On a humid Monday morning in June, they’re taking up Berkeley Square in spadefuls, pneumatic drills are yammering, but Tatiana Fokina looks fresh as a daisy as she emerges from a taxi at the door of Hedonism. She’s had an exhausting weekend, she says cheerfully. ‘What with the heat, and Russia.’
Without pause, we’re onto the ever-interesting topic. On Saturday, catastrophe in Russia was averted as the warlord Yevgeny Prigozhin halted his tanks just outside Moscow, in a bizarre twist to the continuing drama of the Ukraine war. ‘So my friends are all partying and having dinner and I’m calling them and telling them, “Guys, there’s a civil war about to start”, and they’re like, whatever,’ she says, laughing at the absurdity of it all.
We’ll return to Russia in due course but first the background. Evgeny Chichvarkin, a Muscovite, ran one of the biggest mobile phone networks in Russia before he fell foul of Vladimir Putin in the early 2000s. He managed to get out of Russia with most of his money.
Once in the UK, he decided there wasn’t a wine merchant he thought did the right sort of job. He wanted to open the best wine shop in the world but he wanted it to be accessible and democratic. Knowing little about wine, he employed Alistair Viner, then head buyer at Harrods, to scour the world for the finest and rarest. Hedonism opened its doors in 2012 to the delight (and sometimes consternation) of the London wine world. It was wine as theatre. There were witty April Fool’s and at Halloween, movement-activated groans and screams. The displays were imaginative and there’s a good music collection.
Sure, Hedonism attracts high-rollers. This is the epicentre of Mayfair, after all. You might see a Bentley idling at the kerb while the Prince of Malaysia browses the shelves. But here’s the thing: it truly is all things to all people. If you want extravagant, of course you can find it, in the verticals of Sine Qua Non and Screaming Eagle, of Yquem going back to the year dot, the golden bottles backlit like sacred icons; in the torpedo-like Methusalehs and Salamazars of Lafite and Araujo…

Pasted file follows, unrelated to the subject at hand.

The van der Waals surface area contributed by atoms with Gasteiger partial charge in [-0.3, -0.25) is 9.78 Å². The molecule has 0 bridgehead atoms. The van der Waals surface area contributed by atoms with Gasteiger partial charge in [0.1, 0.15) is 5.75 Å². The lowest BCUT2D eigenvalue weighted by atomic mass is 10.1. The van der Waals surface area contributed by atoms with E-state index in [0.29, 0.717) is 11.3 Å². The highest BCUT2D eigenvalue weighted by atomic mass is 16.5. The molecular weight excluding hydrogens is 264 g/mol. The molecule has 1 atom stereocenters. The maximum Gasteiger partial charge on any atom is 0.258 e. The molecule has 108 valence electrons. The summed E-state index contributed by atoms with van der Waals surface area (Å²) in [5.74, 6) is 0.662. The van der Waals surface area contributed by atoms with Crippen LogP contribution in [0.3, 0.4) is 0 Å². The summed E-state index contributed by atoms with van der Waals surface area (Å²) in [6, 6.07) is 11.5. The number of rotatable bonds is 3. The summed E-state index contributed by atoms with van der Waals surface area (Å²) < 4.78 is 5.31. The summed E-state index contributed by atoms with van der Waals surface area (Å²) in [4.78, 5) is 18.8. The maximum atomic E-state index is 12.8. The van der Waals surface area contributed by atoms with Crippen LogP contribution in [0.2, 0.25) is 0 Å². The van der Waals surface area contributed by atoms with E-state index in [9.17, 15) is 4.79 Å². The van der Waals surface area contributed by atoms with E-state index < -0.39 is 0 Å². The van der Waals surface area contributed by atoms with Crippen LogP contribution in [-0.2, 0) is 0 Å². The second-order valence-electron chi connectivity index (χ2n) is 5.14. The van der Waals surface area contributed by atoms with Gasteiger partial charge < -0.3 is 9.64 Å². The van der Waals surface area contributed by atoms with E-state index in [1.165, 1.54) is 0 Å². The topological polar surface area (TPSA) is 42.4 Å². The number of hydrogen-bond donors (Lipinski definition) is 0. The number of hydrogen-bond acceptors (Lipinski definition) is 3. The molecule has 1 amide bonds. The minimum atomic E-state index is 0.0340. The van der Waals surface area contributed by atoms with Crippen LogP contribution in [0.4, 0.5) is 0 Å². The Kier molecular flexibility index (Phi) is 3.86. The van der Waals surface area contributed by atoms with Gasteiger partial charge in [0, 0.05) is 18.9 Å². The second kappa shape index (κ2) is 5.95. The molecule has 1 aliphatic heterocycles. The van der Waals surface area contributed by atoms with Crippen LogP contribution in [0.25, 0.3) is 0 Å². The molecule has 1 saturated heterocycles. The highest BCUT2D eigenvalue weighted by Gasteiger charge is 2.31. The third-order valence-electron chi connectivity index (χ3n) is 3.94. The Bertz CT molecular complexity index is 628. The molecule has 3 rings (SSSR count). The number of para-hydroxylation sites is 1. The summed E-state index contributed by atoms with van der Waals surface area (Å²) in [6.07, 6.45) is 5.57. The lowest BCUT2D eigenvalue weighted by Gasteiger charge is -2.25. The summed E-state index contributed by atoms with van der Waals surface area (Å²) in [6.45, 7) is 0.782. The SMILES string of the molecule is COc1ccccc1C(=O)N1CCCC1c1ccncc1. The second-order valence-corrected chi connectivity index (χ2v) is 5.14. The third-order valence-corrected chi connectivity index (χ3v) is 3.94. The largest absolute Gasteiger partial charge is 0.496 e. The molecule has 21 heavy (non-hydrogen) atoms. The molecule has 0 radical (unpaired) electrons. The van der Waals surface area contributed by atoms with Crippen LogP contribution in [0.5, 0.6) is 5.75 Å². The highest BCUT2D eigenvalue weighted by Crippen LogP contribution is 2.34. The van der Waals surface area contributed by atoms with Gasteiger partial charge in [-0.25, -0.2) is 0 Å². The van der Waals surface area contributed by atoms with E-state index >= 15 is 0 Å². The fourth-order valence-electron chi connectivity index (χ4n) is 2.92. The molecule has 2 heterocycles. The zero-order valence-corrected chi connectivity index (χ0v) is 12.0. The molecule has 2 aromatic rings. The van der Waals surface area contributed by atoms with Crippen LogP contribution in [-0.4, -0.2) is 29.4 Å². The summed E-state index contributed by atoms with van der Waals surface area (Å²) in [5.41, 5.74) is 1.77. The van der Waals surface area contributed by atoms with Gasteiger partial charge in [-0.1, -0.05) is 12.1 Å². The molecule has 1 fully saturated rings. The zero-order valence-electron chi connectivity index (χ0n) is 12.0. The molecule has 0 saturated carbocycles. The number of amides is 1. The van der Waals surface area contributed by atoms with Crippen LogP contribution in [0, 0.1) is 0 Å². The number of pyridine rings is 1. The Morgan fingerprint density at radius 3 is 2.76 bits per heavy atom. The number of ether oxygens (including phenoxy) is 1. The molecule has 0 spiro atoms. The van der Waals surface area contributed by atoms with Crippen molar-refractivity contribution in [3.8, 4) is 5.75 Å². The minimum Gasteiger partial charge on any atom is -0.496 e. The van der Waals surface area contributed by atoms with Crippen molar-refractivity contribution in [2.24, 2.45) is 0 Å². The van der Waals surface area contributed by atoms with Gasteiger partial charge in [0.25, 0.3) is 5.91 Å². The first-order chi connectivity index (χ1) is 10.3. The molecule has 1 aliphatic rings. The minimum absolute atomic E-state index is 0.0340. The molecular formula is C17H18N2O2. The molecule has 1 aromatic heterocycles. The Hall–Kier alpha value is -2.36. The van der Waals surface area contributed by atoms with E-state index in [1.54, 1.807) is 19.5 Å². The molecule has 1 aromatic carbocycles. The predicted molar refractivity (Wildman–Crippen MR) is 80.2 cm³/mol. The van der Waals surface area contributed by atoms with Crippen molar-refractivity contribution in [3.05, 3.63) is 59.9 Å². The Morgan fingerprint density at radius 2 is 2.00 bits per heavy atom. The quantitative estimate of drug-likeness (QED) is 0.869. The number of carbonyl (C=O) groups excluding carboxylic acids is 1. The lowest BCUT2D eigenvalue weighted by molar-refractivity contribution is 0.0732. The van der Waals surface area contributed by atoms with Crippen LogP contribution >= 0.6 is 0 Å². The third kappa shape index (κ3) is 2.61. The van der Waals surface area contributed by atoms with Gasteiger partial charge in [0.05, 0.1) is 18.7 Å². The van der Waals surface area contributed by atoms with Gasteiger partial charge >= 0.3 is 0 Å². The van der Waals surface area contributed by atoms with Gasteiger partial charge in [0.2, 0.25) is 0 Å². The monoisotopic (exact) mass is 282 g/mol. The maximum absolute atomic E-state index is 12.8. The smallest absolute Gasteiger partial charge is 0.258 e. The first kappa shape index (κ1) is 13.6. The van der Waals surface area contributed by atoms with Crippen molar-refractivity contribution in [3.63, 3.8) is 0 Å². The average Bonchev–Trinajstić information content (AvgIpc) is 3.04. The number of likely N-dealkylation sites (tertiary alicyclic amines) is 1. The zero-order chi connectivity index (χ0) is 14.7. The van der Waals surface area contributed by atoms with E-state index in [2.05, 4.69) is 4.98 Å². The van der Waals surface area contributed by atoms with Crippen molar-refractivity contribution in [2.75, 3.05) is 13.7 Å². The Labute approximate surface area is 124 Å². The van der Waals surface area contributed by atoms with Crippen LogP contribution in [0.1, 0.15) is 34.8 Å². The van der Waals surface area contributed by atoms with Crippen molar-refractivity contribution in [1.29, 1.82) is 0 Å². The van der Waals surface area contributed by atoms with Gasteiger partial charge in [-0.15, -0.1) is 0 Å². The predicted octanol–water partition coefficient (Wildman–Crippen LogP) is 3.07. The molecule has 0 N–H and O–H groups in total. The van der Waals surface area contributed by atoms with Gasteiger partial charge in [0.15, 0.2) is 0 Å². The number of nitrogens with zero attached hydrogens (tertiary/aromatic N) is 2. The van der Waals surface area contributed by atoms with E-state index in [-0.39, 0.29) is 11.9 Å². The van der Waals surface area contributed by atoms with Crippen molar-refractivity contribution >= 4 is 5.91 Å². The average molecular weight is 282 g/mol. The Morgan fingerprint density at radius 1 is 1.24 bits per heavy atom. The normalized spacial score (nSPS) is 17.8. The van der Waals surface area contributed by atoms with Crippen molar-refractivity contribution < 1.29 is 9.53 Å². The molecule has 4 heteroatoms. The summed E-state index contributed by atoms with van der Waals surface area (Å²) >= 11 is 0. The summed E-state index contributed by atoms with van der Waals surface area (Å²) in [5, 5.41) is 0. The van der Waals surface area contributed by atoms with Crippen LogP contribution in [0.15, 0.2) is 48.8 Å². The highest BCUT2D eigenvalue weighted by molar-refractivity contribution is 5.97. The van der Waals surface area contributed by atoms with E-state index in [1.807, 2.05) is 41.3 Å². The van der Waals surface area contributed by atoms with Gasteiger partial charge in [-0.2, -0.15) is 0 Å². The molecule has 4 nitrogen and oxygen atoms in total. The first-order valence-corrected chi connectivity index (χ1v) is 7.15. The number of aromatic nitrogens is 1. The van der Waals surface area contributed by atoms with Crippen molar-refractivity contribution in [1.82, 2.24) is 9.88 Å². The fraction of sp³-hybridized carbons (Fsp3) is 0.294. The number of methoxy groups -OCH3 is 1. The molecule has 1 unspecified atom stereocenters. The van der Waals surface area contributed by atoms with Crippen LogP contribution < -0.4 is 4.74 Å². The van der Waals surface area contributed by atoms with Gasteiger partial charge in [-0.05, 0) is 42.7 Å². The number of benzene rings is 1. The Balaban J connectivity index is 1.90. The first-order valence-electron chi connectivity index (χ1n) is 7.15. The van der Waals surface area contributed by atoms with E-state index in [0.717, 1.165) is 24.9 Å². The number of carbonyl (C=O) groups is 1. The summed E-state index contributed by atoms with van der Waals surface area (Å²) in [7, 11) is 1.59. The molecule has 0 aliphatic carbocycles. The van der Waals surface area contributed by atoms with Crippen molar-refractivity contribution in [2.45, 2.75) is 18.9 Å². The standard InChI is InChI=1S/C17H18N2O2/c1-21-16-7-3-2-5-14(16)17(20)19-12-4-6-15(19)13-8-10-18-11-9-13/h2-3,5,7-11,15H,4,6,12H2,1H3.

But Hedonism carries around 640 wines and 350 spirits under £30. If you want a nice bottle for a Tuesday night, how about a Telmo Rodriguez Al Muvedre Monastrell from Alicante at £13.70, or a Nicosia Grillo from Sicily for a couple of quid more?
The original idea, Fokina says, was to ‘cater to a different demographic and cover all the bases,’ and that ethos hasn’t changed. Chichvarkin adds: ‘Twelve years ago, we put a list together. The heading was “Open the best wine shop in the world”. Then we had twenty items – and we’ve achieved sixteen of them. That was our basic idea. And I think it works.’ Turnover is £50.6m across the group, which includes the Michelin-starred Hide restaurant, a coffee shop and a pub.
The shop truly is all things to all people
Chichvarkin hasn’t changed much since I first met him 10 years ago. Barrel-chested and soft-spoken, his English is still heavily accented (I suspect it’s deliberate) and he still dresses like a Samuel Beckett character. Today he’s wearing a faded t-shirt and voluminous Russian trousers that billow like skirts, a heavy pendant earring in his left lobe, a bright orange titfer and Cuban-heeled orange boots. He gives the impression of a man of humour but one not to be trifled with. The staff love him, as evidenced by the fact they hardly ever leave. He’s only the investor, he says, and he comes into the shop all the time ‘because people work harder when I’m here’. Fokina runs the show (she also has a design consultancy called Studio Caché – she’s just made over a 10-bedroom house in Oxfordshire). She was Hedonism’s first employee; now she and Chichvarkin are partners and have two children together, and he has four children with his previous partner. They all live in the UK.